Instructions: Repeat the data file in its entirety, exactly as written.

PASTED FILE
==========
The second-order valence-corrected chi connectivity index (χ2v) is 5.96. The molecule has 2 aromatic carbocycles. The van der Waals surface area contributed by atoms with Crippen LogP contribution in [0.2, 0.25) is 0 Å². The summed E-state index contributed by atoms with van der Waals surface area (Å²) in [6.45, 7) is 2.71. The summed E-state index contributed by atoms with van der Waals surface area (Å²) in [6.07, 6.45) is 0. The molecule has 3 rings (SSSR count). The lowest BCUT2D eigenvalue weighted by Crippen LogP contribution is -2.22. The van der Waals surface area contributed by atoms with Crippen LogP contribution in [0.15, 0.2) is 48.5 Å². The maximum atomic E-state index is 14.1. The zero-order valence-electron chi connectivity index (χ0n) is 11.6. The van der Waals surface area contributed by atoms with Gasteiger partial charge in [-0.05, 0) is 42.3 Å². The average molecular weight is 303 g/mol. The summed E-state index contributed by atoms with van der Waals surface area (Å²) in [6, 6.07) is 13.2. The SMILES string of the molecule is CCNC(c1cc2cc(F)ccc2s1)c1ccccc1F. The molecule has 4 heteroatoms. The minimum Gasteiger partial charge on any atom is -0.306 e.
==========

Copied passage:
The second-order valence-corrected chi connectivity index (χ2v) is 5.96. The molecule has 2 aromatic carbocycles. The van der Waals surface area contributed by atoms with Crippen LogP contribution in [0.2, 0.25) is 0 Å². The summed E-state index contributed by atoms with van der Waals surface area (Å²) in [6.45, 7) is 2.71. The summed E-state index contributed by atoms with van der Waals surface area (Å²) in [6.07, 6.45) is 0. The molecule has 3 rings (SSSR count). The lowest BCUT2D eigenvalue weighted by Crippen LogP contribution is -2.22. The van der Waals surface area contributed by atoms with Crippen LogP contribution in [0.15, 0.2) is 48.5 Å². The maximum atomic E-state index is 14.1. The zero-order valence-electron chi connectivity index (χ0n) is 11.6. The van der Waals surface area contributed by atoms with Gasteiger partial charge in [-0.05, 0) is 42.3 Å². The average molecular weight is 303 g/mol. The summed E-state index contributed by atoms with van der Waals surface area (Å²) in [6, 6.07) is 13.2. The SMILES string of the molecule is CCNC(c1cc2cc(F)ccc2s1)c1ccccc1F. The molecule has 4 heteroatoms. The minimum Gasteiger partial charge on any atom is -0.306 e.